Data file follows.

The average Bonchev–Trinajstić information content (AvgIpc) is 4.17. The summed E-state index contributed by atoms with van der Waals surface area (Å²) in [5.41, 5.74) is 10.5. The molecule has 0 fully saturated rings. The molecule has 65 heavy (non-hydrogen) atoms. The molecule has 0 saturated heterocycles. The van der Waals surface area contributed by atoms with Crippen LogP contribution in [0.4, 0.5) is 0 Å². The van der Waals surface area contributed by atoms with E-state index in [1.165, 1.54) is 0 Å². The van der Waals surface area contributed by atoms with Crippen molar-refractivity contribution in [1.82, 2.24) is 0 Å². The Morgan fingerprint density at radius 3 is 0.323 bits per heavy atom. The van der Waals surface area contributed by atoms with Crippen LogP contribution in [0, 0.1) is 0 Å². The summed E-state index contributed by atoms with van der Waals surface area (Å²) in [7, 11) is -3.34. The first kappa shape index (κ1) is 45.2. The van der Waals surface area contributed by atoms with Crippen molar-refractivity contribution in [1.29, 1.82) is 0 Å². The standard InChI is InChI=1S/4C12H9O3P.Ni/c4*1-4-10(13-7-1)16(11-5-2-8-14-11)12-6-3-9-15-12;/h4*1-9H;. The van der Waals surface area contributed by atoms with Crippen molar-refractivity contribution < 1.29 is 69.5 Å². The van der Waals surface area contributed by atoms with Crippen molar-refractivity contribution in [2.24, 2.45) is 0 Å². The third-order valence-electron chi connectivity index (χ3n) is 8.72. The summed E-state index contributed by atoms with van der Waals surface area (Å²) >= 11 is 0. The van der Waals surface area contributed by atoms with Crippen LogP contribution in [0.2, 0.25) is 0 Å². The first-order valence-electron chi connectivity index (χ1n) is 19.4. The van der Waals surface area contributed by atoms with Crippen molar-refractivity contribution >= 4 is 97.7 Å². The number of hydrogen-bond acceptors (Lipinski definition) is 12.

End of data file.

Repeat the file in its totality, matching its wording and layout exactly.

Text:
The average Bonchev–Trinajstić information content (AvgIpc) is 4.17. The summed E-state index contributed by atoms with van der Waals surface area (Å²) in [5.41, 5.74) is 10.5. The molecule has 0 fully saturated rings. The molecule has 65 heavy (non-hydrogen) atoms. The molecule has 0 saturated heterocycles. The van der Waals surface area contributed by atoms with Crippen LogP contribution in [0.4, 0.5) is 0 Å². The van der Waals surface area contributed by atoms with E-state index in [1.165, 1.54) is 0 Å². The van der Waals surface area contributed by atoms with Crippen molar-refractivity contribution in [1.82, 2.24) is 0 Å². The Morgan fingerprint density at radius 3 is 0.323 bits per heavy atom. The van der Waals surface area contributed by atoms with Crippen LogP contribution in [0, 0.1) is 0 Å². The summed E-state index contributed by atoms with van der Waals surface area (Å²) in [7, 11) is -3.34. The first kappa shape index (κ1) is 45.2. The van der Waals surface area contributed by atoms with Crippen molar-refractivity contribution in [1.29, 1.82) is 0 Å². The standard InChI is InChI=1S/4C12H9O3P.Ni/c4*1-4-10(13-7-1)16(11-5-2-8-14-11)12-6-3-9-15-12;/h4*1-9H;. The van der Waals surface area contributed by atoms with Crippen molar-refractivity contribution < 1.29 is 69.5 Å². The van der Waals surface area contributed by atoms with Crippen molar-refractivity contribution in [2.24, 2.45) is 0 Å². The third-order valence-electron chi connectivity index (χ3n) is 8.72. The summed E-state index contributed by atoms with van der Waals surface area (Å²) >= 11 is 0. The van der Waals surface area contributed by atoms with Crippen LogP contribution in [0.2, 0.25) is 0 Å². The first-order valence-electron chi connectivity index (χ1n) is 19.4. The van der Waals surface area contributed by atoms with Crippen molar-refractivity contribution >= 4 is 97.7 Å². The number of hydrogen-bond acceptors (Lipinski definition) is 12.